EIA: U.S. Crude Stockpiles Slump, Gasoline Builds Amid Winter Storms

(Reuters) — U.S. crude oil stockpiles slumped while gasoline inventories jumped last week after winter weather hit crude production and imports, refining, and demand for fuel, the Energy Information Administration said on Wednesday.

Crude inventories fell by 9.2 million barrels to 420.7 million barrels in the week ending Jan. 19, the EIA said, compared with analysts' expectations in a Reuters poll for a 2.1 million-barrel draw.

The draw was driven by a stark drop in U.S. crude imports of 1.2 million barrels per day (bpd) as the weather shut in refineries and kept motorists off the road.

The winter storms also caused 1 million-bpd drop in crude production to 12.3 million bpd, the biggest drop since September 2021, the EIA estimated. January production data will be reported in the its monthly report at the end of March.

Crude output in North Dakota, the third largest oil producing state, was halved last week, falling by as much as 700,000 bpd, due to extreme cold weather and operational challenges, according to the state's pipeline authority.

As frigid weather caused power outages and plant malfunctions, refinery crude runs fell by 1.4 million bpd to 15.3 million bpd and utilization rates slumped by 7.1 percentage points to 85.5% of total capacity, their biggest declines since December 2022 during Winter Storm Elliot.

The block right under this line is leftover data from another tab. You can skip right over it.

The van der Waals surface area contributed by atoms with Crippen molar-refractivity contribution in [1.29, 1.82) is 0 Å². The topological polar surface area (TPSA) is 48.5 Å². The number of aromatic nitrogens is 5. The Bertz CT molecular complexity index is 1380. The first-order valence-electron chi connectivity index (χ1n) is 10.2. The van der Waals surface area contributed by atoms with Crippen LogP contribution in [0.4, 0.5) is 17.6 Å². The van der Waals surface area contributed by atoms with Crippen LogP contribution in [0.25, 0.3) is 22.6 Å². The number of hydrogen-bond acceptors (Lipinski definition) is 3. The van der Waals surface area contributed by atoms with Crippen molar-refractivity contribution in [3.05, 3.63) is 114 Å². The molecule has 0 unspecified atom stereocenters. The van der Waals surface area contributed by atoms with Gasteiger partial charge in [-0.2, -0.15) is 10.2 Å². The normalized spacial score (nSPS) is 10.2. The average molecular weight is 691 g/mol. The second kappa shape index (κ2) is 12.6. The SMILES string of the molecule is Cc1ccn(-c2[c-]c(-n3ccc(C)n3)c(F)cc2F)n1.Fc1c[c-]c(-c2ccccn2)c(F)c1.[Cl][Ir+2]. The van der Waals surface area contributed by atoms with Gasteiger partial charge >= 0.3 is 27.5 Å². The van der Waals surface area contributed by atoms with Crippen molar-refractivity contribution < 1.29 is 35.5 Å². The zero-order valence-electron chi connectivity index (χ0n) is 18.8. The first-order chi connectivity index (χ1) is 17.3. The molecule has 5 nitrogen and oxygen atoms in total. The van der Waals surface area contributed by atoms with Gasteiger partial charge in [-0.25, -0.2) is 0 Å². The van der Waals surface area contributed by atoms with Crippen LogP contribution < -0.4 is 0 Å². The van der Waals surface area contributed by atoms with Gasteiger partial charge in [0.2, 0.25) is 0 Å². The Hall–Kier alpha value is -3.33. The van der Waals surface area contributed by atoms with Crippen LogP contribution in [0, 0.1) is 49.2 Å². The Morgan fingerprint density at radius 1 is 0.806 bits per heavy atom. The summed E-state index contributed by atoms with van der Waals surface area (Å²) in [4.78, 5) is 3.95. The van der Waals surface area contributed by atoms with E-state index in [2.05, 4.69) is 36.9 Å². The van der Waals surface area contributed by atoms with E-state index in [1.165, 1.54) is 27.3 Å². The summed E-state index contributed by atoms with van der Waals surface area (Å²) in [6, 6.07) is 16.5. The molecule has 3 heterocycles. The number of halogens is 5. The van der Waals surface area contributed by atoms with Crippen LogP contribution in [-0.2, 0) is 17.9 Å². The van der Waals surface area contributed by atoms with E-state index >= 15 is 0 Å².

"It's a winter weather report all around ... nobody was driving," said Bob Yawger, director of energy futures at Mizuho in New York.

Gasoline stocks rose by 4.9 million barrels to 253 million barrels, their highest since February 2021, the EIA said, compared with forecasts of a 2.3 million-barrel build. Gasoline product supplied, a proxy for demand, fell last week by 390,000 bpd to 7.9 million bpd, its lowest in a year.​

Distillate stockpiles, which include diesel and heating oil, fell by 1.4 million barrels in the week to 133.3 million barrels, versus expectations for a 300,000-barrel rise, the EIA data showed.

Crude stocks at the Cushing, Oklahoma, delivery hub for U.S crude futures fell by 2 million barrels in the week, the EIA said.

The data lifted U.S. crude futures $1.40, or 1.9%, to $75.77 a barrel by 11:59 a.m. ET (1659 GMT).

"Recovery is likely to be slow, with distortions also expected to influence the data next week," said UBS analyst Giovanni Staunovo.

North Dakota regulators last week warned that it could take a month for production there to recover from output cuts from the winter storms.

Related News


{{ error }}
{{ comment.comment.Name }} • {{ comment.timeAgo }}
{{ comment.comment.Text }}